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    • January 27, 2013 at 12:09 pm
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      Leslie, I saw buttons there last night so far. I’ll let them know people are asking for pins.

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  • January 27, 2013 at 4:05 pm
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    Great idea – yes gold is great and the meaning of the yellow/gold.

    I would have had the colours around the other way more gold with Indigo border.

    I was recently in hospital (suburban) and the ignorance of the nursing staff was appauling. I was treated as though there was nothing wrong with me, I was just looking for sympathy, a whinger about nothing. Told to get off my lazy ass and walk to the toilet. No wheelchair available. etc.

    Rheumatoid has got to my spine and I am wheelchair bound because a surgeon getting my foot operation wrong.

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    • January 27, 2013 at 4:41 pm
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      I’m so sorry to hear about this. I can think of a hundred other stories like this that are so sad. It happens in airports and stores, but in hospitals people should know better. This is what part of the reason we need awareness.
      Several people in the medical profession themselves have become patients and posted here how little they understood until they were struck by it.

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    • November 12, 2013 at 10:08 pm
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      just happened upon this comment from earlier this year. last week was my first hospital stay ever – this is how it was for me too. everyone acted like I should be able to do anything and any symptoms were just drama. They had no idea… someday I’ll write about how awful it was. I need some time to pass first maybe…

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  • January 31, 2013 at 8:01 am
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    I sometimes consider telling people I have a lupus-like illness and not being any more specific. When I stumbled when walking across the room to view something a computer repair person wanted to show me, I explained that it was due to rheumatoid arthritis, forgetting and using the term I seldom use. He literally pointed to his little finger, saying he had that in his little finger. I couldn’t look at my husband’s face because I knew we’d both start laughing, but I honestly didn’t know whether to laugh or cry. Instead, I briefly explained that rheumatoid disease was a systemic disease that attacks heart, lungs, and other organs as well as bones, and then I moved right on and turned the conversation back to the computer problem. In the past, I wouldn’t have wanted to risk embarrassing him or seeming like an old person who always had to “teach” something. However, I have a young neighbor and an adult daughter battling this disease, too, and I thought about them when I decided to say what I said.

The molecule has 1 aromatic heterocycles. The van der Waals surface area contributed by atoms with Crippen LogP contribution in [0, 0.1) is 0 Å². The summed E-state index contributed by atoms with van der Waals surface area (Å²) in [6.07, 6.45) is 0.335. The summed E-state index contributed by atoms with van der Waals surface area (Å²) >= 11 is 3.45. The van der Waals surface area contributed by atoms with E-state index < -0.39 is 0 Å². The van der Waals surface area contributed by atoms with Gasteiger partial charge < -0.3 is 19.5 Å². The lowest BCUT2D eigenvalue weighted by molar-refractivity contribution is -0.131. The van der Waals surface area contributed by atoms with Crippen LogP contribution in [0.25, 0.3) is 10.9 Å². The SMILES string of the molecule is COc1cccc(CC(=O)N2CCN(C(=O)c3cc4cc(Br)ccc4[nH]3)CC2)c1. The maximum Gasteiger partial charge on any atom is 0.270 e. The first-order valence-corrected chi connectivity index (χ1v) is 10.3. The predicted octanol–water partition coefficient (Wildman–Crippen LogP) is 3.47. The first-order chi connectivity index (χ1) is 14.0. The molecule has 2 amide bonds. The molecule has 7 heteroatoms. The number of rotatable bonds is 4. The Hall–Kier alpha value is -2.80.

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    • January 31, 2013 at 8:40 am
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      Thank you for sharing Linda. So many of us have had the “little finger” experience and just are dumbfounded. It’s funny how if it were about someone else it’s easier to speak up but when it’ about oneself, we’re usually quiet. I love how your focus on others makes it all make more sense.

      Reply
  • February 8, 2013 at 4:04 pm
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    An RA Ribbon is a great idea. However, it had better not be tied. Tying shoes is hard enough. LOL!

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  • April 30, 2013 at 12:10 am
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    My mother passed away 2/22/13. She suffered from RA for about 10 years and it progressively got worse. All the pills and shots did nothing. She developed a infection in her joints became septic and passed away at 56! If anyone can help me please do. I want to educate myself on RA. The symptoms,causes and treatment. I would love information, pamphlets and the name of foundations I can help donate to. I want to know where I can buy ribbons, magnets t shirts anything. It’s too late for my mom but I want to help in anyway I can. I want to educate myself, friends, family my community. Thank you to all who may take the time to address me.

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  • September 30, 2013 at 8:57 pm
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    Finally,I think it’s great. I also have been dealing with ra since 1994 and I know that most people have no idea about what the disease actually all about and I some times feel frustrated and alone.

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  • September 30, 2013 at 8:59 pm
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    I would also be interested in knowing how to start a support group in my area.

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  • October 8, 2013 at 2:36 pm
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    It’s great that we with Rheumatoid arthritis finally have our own ribbon and not just a put-together one, but I was wondering if there is also a ribbon for autoimmune diseases in general.

    Reply
  • November 24, 2015 at 7:33 pm
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    Hi ! I’m so Grateful to learn that RA have a ribbon . I’m 47 yrs. old and I’ve been battling RA since I was diagnosed in 2012 . It haven’t been easy but I’m Thankful for each day I live . The sad part about having RA is trying to educate family , friends an associates about the disease . Even after doing so they still don’t understand the disease and they’ll make you feel like you’re a lier . So what I’ve to do is disassociate my self with none believers . It hurts to know that you’re love ones don’t believe . I go to bed crying , I wake up crying . I don’t want sympathy but I want understanding especially when people ask how are you & you tell them and they reply back saying it could be worse or you’re fine etc. maybe it could be worse but what I’m feeling at the time is worse to me . How dare people try to know my PAIN because they don’t . They don’t know our PAIN . And if they were battling RA I just wonder would they say . Thanks for listening and my Prayers goes out to everyone battling RA . God Bless , I Love Y’all More Always . Keep The Faith . I would LOVE a Ribbon and I would also like to know if you have T-Shirts ? Please email me the website so that I can make a purchase . Thank You , God Bless